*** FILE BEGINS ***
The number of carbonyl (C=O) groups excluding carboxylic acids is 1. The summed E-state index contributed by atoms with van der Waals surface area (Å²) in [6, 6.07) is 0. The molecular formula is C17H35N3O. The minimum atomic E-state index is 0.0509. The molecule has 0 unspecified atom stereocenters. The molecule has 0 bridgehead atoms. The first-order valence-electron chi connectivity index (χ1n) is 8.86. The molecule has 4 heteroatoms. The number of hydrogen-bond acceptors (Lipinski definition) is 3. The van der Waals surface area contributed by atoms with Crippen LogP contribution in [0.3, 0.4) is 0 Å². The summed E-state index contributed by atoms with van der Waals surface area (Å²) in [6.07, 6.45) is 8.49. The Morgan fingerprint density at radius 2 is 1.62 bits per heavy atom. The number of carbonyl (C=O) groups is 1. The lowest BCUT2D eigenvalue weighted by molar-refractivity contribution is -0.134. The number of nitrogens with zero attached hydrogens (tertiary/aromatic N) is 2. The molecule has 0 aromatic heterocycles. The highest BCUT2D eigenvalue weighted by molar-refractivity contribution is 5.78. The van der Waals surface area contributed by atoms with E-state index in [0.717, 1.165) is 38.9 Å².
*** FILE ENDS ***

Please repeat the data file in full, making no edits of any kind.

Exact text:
The number of carbonyl (C=O) groups excluding carboxylic acids is 1. The summed E-state index contributed by atoms with van der Waals surface area (Å²) in [6, 6.07) is 0. The molecular formula is C17H35N3O. The minimum atomic E-state index is 0.0509. The molecule has 0 unspecified atom stereocenters. The molecule has 0 bridgehead atoms. The first-order valence-electron chi connectivity index (χ1n) is 8.86. The molecule has 4 heteroatoms. The number of hydrogen-bond acceptors (Lipinski definition) is 3. The van der Waals surface area contributed by atoms with Crippen LogP contribution in [0.3, 0.4) is 0 Å². The summed E-state index contributed by atoms with van der Waals surface area (Å²) in [6.07, 6.45) is 8.49. The Morgan fingerprint density at radius 2 is 1.62 bits per heavy atom. The number of carbonyl (C=O) groups is 1. The lowest BCUT2D eigenvalue weighted by molar-refractivity contribution is -0.134. The number of nitrogens with zero attached hydrogens (tertiary/aromatic N) is 2. The molecule has 0 aromatic heterocycles. The highest BCUT2D eigenvalue weighted by molar-refractivity contribution is 5.78. The van der Waals surface area contributed by atoms with E-state index in [0.717, 1.165) is 38.9 Å².